Environmentalists’ latest weapon to undermine the use of coal in power generation follows a curious trajectory: The U.S. Green Building Council’s public comment process for LEED [Leadership in Energy and Environmental Design] rating system revisions. A group comprising federal and state environmental and law enforcement agency officials, PEER contends that construction-grade fly ash—the most widely used coal combustion residual (CCR)—should not qualify as a recycled material in the LEED rating system. It conveyed that position to the USGBC, which on January 19 closed the first of two public comment periods this year toward a new LEED version in fall 2012.
“LEED gives green credit for what is an ultimately brown act—putting coal ash into our homes, schools, and office buildings,” claims PEER Executive Director Jeff Ruch. The coal ash market constitutes a multi-billion-dollar subsidy to coal-fired power, he adds, noting, “If coal power generators had to responsibly handle their wastes, coal would not be so much cheaper than solar and other renewable power sources.”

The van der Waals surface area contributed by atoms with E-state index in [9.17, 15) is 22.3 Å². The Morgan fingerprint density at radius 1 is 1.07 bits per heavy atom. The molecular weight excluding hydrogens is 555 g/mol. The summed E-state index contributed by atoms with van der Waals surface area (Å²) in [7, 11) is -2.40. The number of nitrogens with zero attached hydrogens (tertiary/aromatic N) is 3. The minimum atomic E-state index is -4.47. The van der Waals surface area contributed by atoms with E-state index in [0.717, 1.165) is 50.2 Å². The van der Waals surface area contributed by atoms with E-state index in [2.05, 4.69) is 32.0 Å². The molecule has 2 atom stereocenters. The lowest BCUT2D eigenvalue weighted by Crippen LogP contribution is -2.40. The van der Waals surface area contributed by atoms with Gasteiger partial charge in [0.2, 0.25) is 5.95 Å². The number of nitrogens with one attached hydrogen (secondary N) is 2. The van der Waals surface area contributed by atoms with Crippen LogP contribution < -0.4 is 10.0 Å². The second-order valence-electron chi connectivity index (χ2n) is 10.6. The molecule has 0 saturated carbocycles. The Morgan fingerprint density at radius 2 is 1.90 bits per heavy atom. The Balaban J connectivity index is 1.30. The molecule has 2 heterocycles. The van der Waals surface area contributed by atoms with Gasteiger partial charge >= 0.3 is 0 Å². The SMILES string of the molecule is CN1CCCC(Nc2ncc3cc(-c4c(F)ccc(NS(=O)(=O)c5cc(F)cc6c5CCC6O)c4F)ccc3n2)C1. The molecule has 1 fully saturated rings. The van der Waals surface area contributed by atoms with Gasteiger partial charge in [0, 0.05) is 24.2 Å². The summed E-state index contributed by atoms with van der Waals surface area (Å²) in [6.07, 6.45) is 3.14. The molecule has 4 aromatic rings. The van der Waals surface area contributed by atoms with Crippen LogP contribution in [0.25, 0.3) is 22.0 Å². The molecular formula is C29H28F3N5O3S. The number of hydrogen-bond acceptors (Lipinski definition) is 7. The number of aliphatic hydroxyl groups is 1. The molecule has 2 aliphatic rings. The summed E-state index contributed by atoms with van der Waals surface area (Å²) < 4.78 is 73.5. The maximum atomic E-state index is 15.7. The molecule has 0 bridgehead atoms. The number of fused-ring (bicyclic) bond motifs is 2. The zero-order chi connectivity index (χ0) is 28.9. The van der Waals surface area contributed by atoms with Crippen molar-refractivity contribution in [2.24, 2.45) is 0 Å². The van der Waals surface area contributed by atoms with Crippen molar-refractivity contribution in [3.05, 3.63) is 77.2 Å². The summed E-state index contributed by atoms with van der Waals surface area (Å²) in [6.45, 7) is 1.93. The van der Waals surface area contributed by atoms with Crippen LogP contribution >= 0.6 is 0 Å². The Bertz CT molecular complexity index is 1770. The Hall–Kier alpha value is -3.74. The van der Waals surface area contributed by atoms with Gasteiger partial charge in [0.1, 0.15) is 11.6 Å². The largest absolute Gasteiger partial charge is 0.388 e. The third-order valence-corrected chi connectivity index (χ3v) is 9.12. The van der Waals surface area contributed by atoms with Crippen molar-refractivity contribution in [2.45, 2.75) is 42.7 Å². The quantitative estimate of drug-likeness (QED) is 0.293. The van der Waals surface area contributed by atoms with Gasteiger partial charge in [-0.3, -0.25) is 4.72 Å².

The PEER ploy dovetails with other environmental groups’ rallying of the Environmental Protection Agency (EPA) to implement the more stringent of two proposed rules covering utilities’ CCR handling and disposal. Widely opposed by fly ash marketing and construction materials interests, it would see EPA treat landfill-bound, non-construction grade CCR under Resource Conservation & Recovery Act (RCRA) Subtitle C—a classification reserved for known hazardous wastes.
Concrete and cement interests cite a stigma factor ASTM C618 fly ash would carry under the Subtitle C classification for CCR. In advance of a prospective final rule making, EPA officials are weighing public comments on the proposal, and an alternative that would classify CCR under RCRA Subtitle D, without the hazardous waste label.